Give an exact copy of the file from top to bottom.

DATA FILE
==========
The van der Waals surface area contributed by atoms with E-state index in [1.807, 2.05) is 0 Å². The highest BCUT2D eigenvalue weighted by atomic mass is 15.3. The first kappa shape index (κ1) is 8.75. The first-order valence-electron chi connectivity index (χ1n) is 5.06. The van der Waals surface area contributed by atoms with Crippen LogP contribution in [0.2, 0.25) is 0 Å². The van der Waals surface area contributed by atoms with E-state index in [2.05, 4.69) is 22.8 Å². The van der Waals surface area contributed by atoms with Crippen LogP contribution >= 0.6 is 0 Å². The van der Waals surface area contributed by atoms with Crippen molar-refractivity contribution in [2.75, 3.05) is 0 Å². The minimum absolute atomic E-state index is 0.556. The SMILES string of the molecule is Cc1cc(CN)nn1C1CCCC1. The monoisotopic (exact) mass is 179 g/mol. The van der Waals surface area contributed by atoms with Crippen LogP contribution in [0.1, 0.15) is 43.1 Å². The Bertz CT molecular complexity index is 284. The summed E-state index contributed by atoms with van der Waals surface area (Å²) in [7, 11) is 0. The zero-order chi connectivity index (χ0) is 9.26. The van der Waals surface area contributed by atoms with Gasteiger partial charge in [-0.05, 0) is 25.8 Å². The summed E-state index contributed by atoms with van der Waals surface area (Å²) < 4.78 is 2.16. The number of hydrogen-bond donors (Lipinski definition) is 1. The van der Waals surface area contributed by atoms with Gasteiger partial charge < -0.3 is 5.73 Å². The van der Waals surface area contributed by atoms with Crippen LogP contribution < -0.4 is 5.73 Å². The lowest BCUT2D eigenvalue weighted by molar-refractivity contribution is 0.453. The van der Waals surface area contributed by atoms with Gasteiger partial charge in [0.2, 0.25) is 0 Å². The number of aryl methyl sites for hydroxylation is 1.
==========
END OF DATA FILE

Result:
The van der Waals surface area contributed by atoms with E-state index in [1.807, 2.05) is 0 Å². The highest BCUT2D eigenvalue weighted by atomic mass is 15.3. The first kappa shape index (κ1) is 8.75. The first-order valence-electron chi connectivity index (χ1n) is 5.06. The van der Waals surface area contributed by atoms with Crippen LogP contribution in [0.2, 0.25) is 0 Å². The van der Waals surface area contributed by atoms with E-state index in [2.05, 4.69) is 22.8 Å². The van der Waals surface area contributed by atoms with Crippen LogP contribution >= 0.6 is 0 Å². The van der Waals surface area contributed by atoms with Crippen molar-refractivity contribution in [2.75, 3.05) is 0 Å². The minimum absolute atomic E-state index is 0.556. The SMILES string of the molecule is Cc1cc(CN)nn1C1CCCC1. The monoisotopic (exact) mass is 179 g/mol. The van der Waals surface area contributed by atoms with Crippen LogP contribution in [0.1, 0.15) is 43.1 Å². The Bertz CT molecular complexity index is 284. The summed E-state index contributed by atoms with van der Waals surface area (Å²) in [7, 11) is 0. The zero-order chi connectivity index (χ0) is 9.26. The van der Waals surface area contributed by atoms with Gasteiger partial charge in [-0.05, 0) is 25.8 Å². The summed E-state index contributed by atoms with van der Waals surface area (Å²) < 4.78 is 2.16. The number of hydrogen-bond donors (Lipinski definition) is 1. The van der Waals surface area contributed by atoms with Gasteiger partial charge < -0.3 is 5.73 Å². The van der Waals surface area contributed by atoms with Crippen LogP contribution < -0.4 is 5.73 Å². The lowest BCUT2D eigenvalue weighted by molar-refractivity contribution is 0.453. The van der Waals surface area contributed by atoms with Gasteiger partial charge in [0.2, 0.25) is 0 Å². The number of aryl methyl sites for hydroxylation is 1.